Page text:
Table x-2 Historical Summary of Total Enplanements

Calendar Year Total Passengers % Change Total Airports Non Hub/Non Primary Primary Cutoff
2011/2013 726,007,934 1.71% 387 124 10,000
2010/2012 713,776,556 2.26% 378 120 10,000
2009/2011 698,003,028 -5.22% 368 126 10,000
2008/2010 736,470,443 -3.54% 382 121 10,000
2007/2009 763,513,050 3.27% 388 139 10,000
2006/2008 739,308,556 0.29% 383 139 10,000
2005/2007 737,186,789 4.35% 384 130 10,000
2004/2006 706,424,048 8.39% 382 135 10,000
2003/2005 651,728,887 1.11% 372 141 10,000
2002/2004 644,594,329 -2.49% 383 127 10,000
2001/2003 661,069,429 -6.93% 402 134 10,000
2000/2002 710,299,349 3.82% 419 127 10,000
1999/2001 684,163,592 4.18% 422 124 10,000
1998/2000 656,688,855 2.36% 418 129 10,000
1997/1999 641,563,706 3.21% 417 112 10,000
1996/1998 621,613,161 6.02% 413 127 10,000
1995/1997 586,326,851 2.22% 411 155 10,000
1994/1996 573,575,959 8.44% 421 154 10,000

Source: (FAA, 2012)

The enplanement statistics in Table x-2 show just much the commercial airline industry has grown. From 1995 to 2012 the total passengers increased from 573,575,959 to 726,007,934. The increase in enplanement combined with a decrease in accidents and casualties suggests a significant, positive impact of the enhancements on aviation technology. The worst year for fatalities is also the year with the lease enplanement from the highest number of airports. Overall, the number of fatalities decreased over the 17 years. However, the decrease was not continuous. In 1999, 2002, 2005, 2008, and 2011 the number of accidents increased briefly from the previous year. The same is observed in the enplanement data. From 2001 to 2004 and 2008 to 2011 the number of passengers decreased. Also, the total number of airports decreased from 421 to 387.

When Airplanes Crash

The Wright brothers possessed creative insight into the fastest, most incredible mode of transportation, and also one of the most dangerous. Aviation endorses globalization; however, it has deadly potential. The slightest error frequently ends in tragedy as passengers cringe to their seats and aircrews begin to flee on the runways. Since the discovery of flight, the world has advanced in other areas because of the new capabilities in travel. But sometimes, things go wrong.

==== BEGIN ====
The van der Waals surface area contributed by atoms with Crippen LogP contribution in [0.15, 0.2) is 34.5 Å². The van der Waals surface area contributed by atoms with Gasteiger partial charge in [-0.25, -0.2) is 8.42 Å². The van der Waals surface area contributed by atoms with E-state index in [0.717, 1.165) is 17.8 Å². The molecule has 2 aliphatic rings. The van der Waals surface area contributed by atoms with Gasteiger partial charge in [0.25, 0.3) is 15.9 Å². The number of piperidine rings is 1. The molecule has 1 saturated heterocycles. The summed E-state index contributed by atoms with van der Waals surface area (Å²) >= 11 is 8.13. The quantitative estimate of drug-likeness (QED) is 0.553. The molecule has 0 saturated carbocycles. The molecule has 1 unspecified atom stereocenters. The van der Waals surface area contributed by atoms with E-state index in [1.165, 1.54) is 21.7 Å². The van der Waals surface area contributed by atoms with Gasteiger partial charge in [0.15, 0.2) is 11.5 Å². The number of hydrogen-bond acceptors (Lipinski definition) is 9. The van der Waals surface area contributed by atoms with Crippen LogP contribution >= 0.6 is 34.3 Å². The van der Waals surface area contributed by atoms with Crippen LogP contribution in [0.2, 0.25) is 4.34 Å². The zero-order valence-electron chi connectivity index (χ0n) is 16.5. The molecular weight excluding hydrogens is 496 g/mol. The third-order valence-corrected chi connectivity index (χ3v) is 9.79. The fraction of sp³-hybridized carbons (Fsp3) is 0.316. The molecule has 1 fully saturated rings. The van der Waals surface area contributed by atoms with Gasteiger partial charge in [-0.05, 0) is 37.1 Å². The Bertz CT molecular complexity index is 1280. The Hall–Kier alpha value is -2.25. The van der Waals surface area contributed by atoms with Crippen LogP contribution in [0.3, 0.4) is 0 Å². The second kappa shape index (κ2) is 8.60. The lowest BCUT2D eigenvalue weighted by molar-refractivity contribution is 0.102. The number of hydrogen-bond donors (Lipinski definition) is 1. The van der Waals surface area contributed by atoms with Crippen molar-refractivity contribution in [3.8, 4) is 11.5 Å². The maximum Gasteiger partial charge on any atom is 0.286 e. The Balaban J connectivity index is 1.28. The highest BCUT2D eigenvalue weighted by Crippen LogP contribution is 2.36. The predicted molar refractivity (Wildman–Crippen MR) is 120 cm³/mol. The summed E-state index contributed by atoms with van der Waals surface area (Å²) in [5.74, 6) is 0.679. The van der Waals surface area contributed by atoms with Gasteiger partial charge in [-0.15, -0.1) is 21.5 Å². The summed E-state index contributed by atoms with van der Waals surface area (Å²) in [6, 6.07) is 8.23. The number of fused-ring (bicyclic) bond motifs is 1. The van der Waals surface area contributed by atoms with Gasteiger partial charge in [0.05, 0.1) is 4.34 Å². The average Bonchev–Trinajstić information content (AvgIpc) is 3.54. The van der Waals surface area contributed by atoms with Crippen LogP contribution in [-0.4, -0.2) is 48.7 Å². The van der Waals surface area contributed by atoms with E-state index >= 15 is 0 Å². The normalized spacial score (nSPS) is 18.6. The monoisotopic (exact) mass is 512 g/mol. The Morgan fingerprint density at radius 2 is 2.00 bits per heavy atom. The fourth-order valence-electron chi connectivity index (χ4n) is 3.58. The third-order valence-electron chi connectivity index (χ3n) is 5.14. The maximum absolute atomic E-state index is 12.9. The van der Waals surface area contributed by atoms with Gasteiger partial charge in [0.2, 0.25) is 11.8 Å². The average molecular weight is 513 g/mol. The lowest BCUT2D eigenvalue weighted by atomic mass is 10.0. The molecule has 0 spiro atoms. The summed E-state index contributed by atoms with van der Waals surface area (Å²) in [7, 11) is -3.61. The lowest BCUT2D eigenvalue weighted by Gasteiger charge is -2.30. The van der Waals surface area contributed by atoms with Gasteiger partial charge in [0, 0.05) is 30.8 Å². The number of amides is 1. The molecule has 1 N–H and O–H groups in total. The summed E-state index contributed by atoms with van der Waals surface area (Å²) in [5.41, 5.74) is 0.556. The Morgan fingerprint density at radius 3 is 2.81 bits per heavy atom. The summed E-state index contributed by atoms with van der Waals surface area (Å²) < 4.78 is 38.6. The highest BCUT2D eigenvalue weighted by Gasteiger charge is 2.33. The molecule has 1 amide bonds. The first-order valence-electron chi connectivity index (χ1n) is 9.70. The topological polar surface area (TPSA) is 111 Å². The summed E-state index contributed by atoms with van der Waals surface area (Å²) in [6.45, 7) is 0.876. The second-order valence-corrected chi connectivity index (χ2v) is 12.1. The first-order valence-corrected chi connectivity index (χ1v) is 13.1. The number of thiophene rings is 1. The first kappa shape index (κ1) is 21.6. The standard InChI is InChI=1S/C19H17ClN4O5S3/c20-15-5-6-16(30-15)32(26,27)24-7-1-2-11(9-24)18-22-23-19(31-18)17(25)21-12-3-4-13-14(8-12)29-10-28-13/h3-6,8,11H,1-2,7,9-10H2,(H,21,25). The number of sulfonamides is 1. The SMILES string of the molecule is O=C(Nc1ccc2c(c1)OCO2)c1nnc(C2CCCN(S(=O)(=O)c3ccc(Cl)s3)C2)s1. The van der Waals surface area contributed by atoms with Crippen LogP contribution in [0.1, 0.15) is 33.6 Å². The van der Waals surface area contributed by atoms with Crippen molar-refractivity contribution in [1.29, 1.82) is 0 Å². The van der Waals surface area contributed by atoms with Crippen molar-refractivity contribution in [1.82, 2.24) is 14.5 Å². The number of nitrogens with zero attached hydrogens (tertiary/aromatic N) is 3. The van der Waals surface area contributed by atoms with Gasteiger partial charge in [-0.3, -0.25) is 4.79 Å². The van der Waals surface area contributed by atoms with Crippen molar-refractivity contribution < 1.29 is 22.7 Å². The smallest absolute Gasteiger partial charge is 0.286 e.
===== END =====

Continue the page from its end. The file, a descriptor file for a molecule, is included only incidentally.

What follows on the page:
The worst airplane crash in the history of the United States was accomplished by American Airlines in 1979. Approximately 270 passengers and crew fell to their deaths aboard the American Airlines Flight 191. The pilot was experienced and the takeoff seemed normal. According to several different reports, the plane’s body parts and engine began to fall apart. The plane fell out of the sky and killed two people on the ground in addition to the fatalities onboard. The only response in a disaster of this magnitude is to identify the victims and notify loved ones of their deaths. Additional damage is the devastation to the victim’s families, coworkers and friends. At this point, it does not matter what caused the crash or whose fault it was – that comes later. A method of training personnel to report an unexpected loss of life does not exist.

The developments of aviation are also used as tools of war. On this level, the fatalities are not accidents. Suicide bombers and terrorist acts aboard aircraft are everyday events. Any terrorist movement is described by its danger to civilization. It is the foundation for the Department of Homeland Security’s life. Terrorism techniques, no matter how they are related, all boil down to one thing: aggression.

Several events in the twentieth century prompted the brutal solution. Many countries established nationalism, which served as the foundation for many political movements and the emergence of nationalist interest groups. Fighting, death, and deaths were commonplace during the World Wars and the Cold War. The technique of taking hostages has been applied to the catalog of democratic protest tactics. Any theories of reconciliation and nonviolent resistance were delegitimized as a result of the wars (Terrorism Research, 2012). People were desensitized to death and violating rules as a result of the conflicts (Terrorist Research, 2012). The wars’ death toll overwhelmed religious and philosophical movements for nonviolent conflict resolution and mutual understanding. Small communities who might typically go unnoticed or overlooked trained to attract publicity by outlandish, unpredictable tactics. Terrorism activity has far-reaching consequences, harming people for years and depriving humanity of the ability to demand happiness.